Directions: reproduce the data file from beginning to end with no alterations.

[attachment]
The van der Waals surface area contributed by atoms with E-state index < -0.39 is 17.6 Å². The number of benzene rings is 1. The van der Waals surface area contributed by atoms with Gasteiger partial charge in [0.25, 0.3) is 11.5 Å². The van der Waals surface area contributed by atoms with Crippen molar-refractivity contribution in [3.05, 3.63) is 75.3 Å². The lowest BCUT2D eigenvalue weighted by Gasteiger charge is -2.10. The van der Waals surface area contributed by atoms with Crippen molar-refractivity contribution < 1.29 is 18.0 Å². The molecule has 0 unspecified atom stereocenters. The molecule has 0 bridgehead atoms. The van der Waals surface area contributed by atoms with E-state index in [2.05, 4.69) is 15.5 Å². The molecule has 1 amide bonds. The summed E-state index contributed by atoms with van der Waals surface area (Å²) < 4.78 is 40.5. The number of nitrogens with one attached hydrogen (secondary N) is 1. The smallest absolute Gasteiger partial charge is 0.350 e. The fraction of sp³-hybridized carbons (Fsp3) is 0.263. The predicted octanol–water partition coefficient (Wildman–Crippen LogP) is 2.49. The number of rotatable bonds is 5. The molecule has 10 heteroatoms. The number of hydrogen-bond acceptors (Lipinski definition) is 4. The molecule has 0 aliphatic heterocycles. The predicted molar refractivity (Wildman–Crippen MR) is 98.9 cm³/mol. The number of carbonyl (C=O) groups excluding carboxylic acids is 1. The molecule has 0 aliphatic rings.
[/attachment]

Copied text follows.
The van der Waals surface area contributed by atoms with E-state index < -0.39 is 17.6 Å². The number of benzene rings is 1. The van der Waals surface area contributed by atoms with Gasteiger partial charge in [0.25, 0.3) is 11.5 Å². The van der Waals surface area contributed by atoms with Crippen molar-refractivity contribution in [3.05, 3.63) is 75.3 Å². The lowest BCUT2D eigenvalue weighted by Gasteiger charge is -2.10. The van der Waals surface area contributed by atoms with Crippen molar-refractivity contribution < 1.29 is 18.0 Å². The molecule has 0 unspecified atom stereocenters. The molecule has 0 bridgehead atoms. The van der Waals surface area contributed by atoms with E-state index in [2.05, 4.69) is 15.5 Å². The molecule has 1 amide bonds. The summed E-state index contributed by atoms with van der Waals surface area (Å²) < 4.78 is 40.5. The number of nitrogens with one attached hydrogen (secondary N) is 1. The smallest absolute Gasteiger partial charge is 0.350 e. The fraction of sp³-hybridized carbons (Fsp3) is 0.263. The predicted octanol–water partition coefficient (Wildman–Crippen LogP) is 2.49. The number of rotatable bonds is 5. The molecule has 10 heteroatoms. The number of hydrogen-bond acceptors (Lipinski definition) is 4. The molecule has 0 aliphatic heterocycles. The predicted molar refractivity (Wildman–Crippen MR) is 98.9 cm³/mol. The number of carbonyl (C=O) groups excluding carboxylic acids is 1. The molecule has 0 aliphatic rings.